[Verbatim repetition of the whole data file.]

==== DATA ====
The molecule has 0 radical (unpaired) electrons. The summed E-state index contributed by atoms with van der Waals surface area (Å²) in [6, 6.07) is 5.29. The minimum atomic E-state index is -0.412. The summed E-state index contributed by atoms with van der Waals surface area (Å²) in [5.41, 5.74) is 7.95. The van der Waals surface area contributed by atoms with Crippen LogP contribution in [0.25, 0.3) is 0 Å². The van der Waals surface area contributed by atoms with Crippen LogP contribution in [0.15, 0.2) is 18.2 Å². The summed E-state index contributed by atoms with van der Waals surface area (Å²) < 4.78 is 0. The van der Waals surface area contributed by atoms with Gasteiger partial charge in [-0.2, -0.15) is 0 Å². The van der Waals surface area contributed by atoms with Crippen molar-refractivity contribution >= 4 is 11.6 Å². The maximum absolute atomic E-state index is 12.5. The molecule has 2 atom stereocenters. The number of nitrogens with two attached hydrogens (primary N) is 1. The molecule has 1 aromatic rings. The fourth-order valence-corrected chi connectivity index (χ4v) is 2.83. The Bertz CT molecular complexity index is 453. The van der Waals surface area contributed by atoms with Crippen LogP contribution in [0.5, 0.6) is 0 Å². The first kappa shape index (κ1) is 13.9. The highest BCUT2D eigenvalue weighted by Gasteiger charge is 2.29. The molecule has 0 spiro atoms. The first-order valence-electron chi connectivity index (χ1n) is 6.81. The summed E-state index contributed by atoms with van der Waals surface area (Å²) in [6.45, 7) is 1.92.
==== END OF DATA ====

The molecule has 0 radical (unpaired) electrons. The summed E-state index contributed by atoms with van der Waals surface area (Å²) in [6, 6.07) is 5.29. The minimum atomic E-state index is -0.412. The summed E-state index contributed by atoms with van der Waals surface area (Å²) in [5.41, 5.74) is 7.95. The van der Waals surface area contributed by atoms with Crippen LogP contribution in [0.25, 0.3) is 0 Å². The van der Waals surface area contributed by atoms with Crippen LogP contribution in [0.15, 0.2) is 18.2 Å². The summed E-state index contributed by atoms with van der Waals surface area (Å²) < 4.78 is 0. The van der Waals surface area contributed by atoms with Gasteiger partial charge in [-0.2, -0.15) is 0 Å². The van der Waals surface area contributed by atoms with Crippen molar-refractivity contribution >= 4 is 11.6 Å². The maximum absolute atomic E-state index is 12.5. The molecule has 2 atom stereocenters. The number of nitrogens with two attached hydrogens (primary N) is 1. The molecule has 1 aromatic rings. The fourth-order valence-corrected chi connectivity index (χ4v) is 2.83. The Bertz CT molecular complexity index is 453. The van der Waals surface area contributed by atoms with Crippen LogP contribution in [0.5, 0.6) is 0 Å². The first kappa shape index (κ1) is 13.9. The highest BCUT2D eigenvalue weighted by Gasteiger charge is 2.29. The molecule has 0 spiro atoms. The first-order valence-electron chi connectivity index (χ1n) is 6.81. The summed E-state index contributed by atoms with van der Waals surface area (Å²) in [6.45, 7) is 1.92.